This family had for a very considerable time a great influence on British Clockmaking. The first of the name was Justin Vulliamy, who carried on his business in Pall Mall and was in partnership with a Benjamin Gray. He married Gray’s daughter and was active during the period of 1730 to 1755. His son Benjamin Vulliamy, free of the Clockmakers Company in 1781, worked from 1775 to 1820. His son was Benjamin Lewis Vulliamy (1810-54) and there was a further member of the family, Justin Theodore (1813-23). They were a very eminent family indeed, who made a considerable number of excellent clocks, some with Derby figures incorporated in the cases and other elaborations.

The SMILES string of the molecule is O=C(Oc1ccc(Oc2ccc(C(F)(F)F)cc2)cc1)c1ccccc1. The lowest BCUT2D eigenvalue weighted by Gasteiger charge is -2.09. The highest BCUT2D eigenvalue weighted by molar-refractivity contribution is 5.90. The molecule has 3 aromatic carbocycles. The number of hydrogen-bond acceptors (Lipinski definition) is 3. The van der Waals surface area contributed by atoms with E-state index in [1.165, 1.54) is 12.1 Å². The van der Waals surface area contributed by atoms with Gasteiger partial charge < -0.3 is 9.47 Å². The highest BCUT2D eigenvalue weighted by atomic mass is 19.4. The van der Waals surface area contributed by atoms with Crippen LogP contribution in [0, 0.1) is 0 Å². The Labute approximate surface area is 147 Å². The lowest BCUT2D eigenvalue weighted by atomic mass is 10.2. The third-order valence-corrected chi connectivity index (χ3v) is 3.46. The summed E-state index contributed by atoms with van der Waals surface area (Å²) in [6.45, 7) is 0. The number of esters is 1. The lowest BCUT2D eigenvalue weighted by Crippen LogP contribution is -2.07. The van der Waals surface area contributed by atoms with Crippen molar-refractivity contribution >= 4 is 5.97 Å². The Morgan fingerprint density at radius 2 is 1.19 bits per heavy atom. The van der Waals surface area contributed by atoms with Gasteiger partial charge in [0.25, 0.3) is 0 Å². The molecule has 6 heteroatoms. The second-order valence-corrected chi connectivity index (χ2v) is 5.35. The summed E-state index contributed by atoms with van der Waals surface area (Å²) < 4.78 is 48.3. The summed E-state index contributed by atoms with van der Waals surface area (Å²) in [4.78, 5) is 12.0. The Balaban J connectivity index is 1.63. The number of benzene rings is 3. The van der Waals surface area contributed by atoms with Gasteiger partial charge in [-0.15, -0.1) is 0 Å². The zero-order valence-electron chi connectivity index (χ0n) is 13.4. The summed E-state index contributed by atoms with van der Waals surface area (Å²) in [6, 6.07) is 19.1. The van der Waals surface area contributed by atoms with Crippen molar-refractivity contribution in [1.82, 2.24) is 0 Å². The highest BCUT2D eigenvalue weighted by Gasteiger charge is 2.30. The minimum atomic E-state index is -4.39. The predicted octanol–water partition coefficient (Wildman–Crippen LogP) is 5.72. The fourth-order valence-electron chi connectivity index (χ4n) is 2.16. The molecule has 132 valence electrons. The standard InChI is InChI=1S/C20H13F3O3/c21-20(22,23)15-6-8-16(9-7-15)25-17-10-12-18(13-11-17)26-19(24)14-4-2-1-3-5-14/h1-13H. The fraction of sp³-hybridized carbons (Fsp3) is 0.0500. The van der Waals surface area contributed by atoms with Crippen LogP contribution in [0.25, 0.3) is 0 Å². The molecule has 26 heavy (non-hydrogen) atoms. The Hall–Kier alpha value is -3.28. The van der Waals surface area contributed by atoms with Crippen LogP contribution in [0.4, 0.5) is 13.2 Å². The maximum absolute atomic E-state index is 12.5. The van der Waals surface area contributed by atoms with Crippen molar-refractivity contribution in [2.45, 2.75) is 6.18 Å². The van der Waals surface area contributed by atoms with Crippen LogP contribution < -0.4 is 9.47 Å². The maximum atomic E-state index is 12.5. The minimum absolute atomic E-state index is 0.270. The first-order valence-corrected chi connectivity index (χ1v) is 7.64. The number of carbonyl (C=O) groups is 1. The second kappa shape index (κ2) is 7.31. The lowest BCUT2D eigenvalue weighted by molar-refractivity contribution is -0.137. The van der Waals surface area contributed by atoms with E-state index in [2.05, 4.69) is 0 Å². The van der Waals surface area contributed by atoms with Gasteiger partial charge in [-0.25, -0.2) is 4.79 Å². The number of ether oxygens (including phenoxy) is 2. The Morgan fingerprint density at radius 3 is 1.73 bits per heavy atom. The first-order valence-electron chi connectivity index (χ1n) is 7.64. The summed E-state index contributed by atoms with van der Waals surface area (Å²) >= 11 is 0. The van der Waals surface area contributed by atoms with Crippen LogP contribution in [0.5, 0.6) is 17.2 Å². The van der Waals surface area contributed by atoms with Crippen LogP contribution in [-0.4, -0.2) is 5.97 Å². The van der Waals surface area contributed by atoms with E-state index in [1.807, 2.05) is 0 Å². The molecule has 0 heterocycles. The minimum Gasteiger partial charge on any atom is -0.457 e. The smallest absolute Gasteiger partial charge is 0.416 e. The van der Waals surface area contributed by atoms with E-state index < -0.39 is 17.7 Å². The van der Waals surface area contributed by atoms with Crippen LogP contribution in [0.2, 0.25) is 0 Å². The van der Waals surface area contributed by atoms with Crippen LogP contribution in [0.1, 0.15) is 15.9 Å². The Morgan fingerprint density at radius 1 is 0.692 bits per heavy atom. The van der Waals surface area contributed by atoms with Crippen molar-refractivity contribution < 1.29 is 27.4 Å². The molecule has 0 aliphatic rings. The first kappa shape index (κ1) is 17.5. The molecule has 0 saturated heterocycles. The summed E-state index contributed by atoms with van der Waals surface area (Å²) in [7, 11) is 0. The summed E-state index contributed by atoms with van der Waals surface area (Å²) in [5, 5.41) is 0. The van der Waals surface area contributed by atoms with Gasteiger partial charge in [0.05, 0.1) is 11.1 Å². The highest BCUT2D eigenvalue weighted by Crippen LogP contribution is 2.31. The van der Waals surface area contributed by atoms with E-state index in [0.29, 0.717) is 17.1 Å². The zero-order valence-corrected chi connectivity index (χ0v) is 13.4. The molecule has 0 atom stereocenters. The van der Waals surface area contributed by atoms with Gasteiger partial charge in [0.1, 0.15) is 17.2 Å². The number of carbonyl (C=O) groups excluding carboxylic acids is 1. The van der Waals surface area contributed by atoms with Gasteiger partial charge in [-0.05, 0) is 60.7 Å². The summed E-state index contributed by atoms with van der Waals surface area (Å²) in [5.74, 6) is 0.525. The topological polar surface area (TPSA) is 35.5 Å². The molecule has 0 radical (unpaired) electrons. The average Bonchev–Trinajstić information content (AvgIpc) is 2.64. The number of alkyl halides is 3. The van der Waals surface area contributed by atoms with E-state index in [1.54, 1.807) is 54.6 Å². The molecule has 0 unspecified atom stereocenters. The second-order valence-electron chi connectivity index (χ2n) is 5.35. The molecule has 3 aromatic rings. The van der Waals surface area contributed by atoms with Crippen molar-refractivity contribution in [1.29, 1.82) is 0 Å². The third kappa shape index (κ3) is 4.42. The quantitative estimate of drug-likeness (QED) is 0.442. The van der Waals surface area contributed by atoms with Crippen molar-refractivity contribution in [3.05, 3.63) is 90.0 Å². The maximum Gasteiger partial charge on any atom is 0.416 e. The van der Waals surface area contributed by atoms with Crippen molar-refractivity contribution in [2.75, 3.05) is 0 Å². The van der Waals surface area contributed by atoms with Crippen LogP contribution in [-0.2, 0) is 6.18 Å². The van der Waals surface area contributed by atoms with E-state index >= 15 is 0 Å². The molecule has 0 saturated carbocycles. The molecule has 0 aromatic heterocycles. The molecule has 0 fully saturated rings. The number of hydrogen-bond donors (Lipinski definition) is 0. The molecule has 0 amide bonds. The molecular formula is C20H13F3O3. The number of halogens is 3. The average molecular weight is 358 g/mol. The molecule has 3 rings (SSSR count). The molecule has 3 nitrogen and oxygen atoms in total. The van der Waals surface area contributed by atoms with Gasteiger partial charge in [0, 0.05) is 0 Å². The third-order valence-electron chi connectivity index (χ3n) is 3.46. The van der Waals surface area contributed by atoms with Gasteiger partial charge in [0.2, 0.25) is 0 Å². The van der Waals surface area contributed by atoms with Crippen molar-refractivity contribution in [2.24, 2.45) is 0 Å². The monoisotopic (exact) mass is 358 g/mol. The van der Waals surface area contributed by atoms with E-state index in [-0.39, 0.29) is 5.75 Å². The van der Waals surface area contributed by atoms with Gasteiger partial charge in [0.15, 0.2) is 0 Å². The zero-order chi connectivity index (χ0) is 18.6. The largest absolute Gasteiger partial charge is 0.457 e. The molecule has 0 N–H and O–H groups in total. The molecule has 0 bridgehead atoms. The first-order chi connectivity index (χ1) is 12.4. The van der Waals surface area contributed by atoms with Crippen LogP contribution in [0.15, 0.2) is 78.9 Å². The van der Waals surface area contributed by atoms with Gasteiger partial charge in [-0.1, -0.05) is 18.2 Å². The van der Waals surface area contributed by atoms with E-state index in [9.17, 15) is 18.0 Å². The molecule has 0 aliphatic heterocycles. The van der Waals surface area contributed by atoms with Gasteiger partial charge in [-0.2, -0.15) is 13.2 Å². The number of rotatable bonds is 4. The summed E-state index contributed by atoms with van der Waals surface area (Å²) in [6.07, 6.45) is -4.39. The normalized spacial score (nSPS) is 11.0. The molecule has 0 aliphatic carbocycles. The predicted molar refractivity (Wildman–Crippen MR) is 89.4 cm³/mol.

It is an unfortunate fact that the family were perhaps too fond of their own work, as they took out the older movements of many fine old clocks and substituted their own newer movements in the misplaced impression that they were ‘improving’ the clock.
It was thought that Vulliamy might build the clock for the new palace at Westminster, but that was not to be, E. B. Dennison was to win that honour and this greatly detracted from the reputation of the Vulliamy family.
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